Bob sent in this pond question recently. “I have been doing some research on pond skimmers. I see some of these products say they are good for 1000 gallons. I don’t understand what the gallons of a pond have to do with surface skimming. I would think size of the pond surface should be the consideration when trying to find the right size of skimmer. Am I missing something?”
Answer: Bob, thanks for the great question.
A pond skimmer, for those that may not know, are devices that are installed in smaller ponds, usually on the opposite side of a water fall that capture and trap unwanted material that enters the pond. They can help keep leaves, paper, or just about anything else from settling into the pond. Inside the skimmer is a chamber or basin wither a capture and filtering screen. It can be looked at as something of a prefilter which can help protect a true pond filter from getting a lot of gunk in it.
Pond skimmers are one of those things that not every single small pond owner will need, but they sure can be a time saver when it comes to keeping a pond clean. A skimmer won’t necessarily capture every bit of material that falls into the pond. Particularly heavy or poor floating stuff may sink too fast to end up in the device, but for lighter, floating debris, a skimmer can be a great tool to have.
So now on to Bob’s question.
In a nutshell, it makes sense in terms of your point about the surface size being the key issue but let me suggest why other factors are also important to consider. There are several things I would think about when choosing a skimmer to fit my needs.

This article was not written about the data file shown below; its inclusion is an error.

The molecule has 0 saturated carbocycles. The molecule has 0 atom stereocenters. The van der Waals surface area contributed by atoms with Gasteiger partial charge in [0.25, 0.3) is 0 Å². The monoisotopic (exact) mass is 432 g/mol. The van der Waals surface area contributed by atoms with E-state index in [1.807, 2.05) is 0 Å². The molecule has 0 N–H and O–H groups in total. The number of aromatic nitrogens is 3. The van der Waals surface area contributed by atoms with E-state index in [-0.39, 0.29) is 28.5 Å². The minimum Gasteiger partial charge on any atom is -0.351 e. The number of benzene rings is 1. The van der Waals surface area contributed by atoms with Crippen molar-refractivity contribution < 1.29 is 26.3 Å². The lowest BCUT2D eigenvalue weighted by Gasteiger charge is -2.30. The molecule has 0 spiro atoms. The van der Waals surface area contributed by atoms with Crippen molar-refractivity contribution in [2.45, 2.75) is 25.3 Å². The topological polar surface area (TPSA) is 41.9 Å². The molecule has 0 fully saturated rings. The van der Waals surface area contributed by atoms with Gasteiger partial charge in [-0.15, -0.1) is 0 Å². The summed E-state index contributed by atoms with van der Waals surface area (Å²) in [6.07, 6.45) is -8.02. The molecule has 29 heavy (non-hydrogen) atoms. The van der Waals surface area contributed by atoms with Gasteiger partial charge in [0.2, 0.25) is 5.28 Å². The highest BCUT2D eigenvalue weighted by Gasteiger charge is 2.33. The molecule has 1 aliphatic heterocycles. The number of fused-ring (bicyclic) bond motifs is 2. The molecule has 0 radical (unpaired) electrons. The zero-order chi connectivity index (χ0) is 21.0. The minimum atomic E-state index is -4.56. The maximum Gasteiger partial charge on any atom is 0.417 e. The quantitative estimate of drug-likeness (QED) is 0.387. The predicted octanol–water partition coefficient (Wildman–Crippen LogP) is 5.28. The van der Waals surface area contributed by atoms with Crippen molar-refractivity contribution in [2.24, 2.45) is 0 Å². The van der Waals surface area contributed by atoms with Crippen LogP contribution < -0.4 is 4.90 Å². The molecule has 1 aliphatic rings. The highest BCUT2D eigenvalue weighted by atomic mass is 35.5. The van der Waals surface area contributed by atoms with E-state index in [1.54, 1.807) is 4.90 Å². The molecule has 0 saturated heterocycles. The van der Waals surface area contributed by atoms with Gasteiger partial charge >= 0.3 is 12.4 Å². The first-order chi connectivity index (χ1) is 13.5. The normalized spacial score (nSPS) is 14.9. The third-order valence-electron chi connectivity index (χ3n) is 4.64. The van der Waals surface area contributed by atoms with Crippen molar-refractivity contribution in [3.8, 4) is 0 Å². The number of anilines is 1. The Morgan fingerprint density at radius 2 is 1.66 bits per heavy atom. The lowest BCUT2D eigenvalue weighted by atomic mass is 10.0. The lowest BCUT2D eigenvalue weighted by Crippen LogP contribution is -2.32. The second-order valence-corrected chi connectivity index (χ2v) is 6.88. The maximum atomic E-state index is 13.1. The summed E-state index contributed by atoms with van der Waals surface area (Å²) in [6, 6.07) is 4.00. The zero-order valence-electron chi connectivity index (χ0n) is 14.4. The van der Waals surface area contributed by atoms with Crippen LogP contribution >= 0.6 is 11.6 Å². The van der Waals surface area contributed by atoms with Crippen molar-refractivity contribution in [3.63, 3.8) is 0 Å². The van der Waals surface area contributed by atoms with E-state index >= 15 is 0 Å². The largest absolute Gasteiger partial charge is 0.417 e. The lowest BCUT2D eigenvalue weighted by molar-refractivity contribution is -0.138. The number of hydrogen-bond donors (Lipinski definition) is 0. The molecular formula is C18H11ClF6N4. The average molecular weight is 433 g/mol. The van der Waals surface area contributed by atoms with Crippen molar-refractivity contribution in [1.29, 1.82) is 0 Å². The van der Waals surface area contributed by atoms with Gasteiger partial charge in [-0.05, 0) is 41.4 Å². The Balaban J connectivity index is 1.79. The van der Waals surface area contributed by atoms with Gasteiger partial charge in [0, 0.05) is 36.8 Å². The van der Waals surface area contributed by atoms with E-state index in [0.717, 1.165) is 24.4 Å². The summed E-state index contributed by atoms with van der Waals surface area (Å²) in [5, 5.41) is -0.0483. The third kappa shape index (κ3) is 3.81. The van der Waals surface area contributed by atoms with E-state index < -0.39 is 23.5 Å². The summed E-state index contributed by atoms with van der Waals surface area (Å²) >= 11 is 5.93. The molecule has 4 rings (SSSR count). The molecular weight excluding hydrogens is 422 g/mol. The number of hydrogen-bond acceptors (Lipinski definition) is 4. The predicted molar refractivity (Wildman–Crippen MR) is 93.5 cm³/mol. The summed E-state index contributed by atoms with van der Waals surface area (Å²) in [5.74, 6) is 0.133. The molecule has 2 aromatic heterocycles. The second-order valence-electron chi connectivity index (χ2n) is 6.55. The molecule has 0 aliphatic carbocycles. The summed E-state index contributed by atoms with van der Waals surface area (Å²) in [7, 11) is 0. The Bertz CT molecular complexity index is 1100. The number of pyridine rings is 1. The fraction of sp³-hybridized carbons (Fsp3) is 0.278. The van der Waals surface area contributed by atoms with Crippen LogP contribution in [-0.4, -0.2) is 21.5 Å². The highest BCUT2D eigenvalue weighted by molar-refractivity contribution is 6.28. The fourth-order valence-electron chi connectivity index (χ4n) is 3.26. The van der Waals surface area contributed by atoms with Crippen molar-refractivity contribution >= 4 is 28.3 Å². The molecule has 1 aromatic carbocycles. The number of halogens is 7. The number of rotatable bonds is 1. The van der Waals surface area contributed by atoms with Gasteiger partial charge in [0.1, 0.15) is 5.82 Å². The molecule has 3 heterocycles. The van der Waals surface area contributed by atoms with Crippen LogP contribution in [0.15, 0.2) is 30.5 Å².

First, regardless of the size of the pond (and I say this within reason) if your pond get’s a lot of debris a bit bigger skimmer will handle this load better and you may not have to clean it out as frequently. The maintenance routine, to me, is important because some folks don’t like to work on their pond every day and some may only have time on the weekends as an example.
Also keep in mind that a pond skimmer, while optional, is a very real part of the overall pond filtration system. These should always be best suited to the overall pond size if possible and I would also add that in terms of choosing something like a pond filter set up, fish loading will come into play here too.
Ideally the full pond volume of water should pass through the entire system at a recommended rate for effective filtration. Normally in ponds with fish you want the full gallon volume to circulate once per hour or so. So all of the components in this system must be able to handle this degree of volume…whether it’s the pump, biofilter, uv light, or skimmer.
Some skimmers, although not all, may actually hold the pump, and have some additional filtration capability other than a simple mesh screen to catch some of the larger bits of debris. A finer, or tighter screen will capture smaller bits of material and do more of the grunt work for you. However in doing so, it will also probably require more routine cleaning.
Like all the other components in a pond you primarily need to think about what your needs, wants, and demands will be on the skimmer and choose, as best you can according to that.
Fortunately most pond retailers have a good understanding of what will work best in most situations, so use their knowledge of the components should you need to in order to get the best fit for your pond.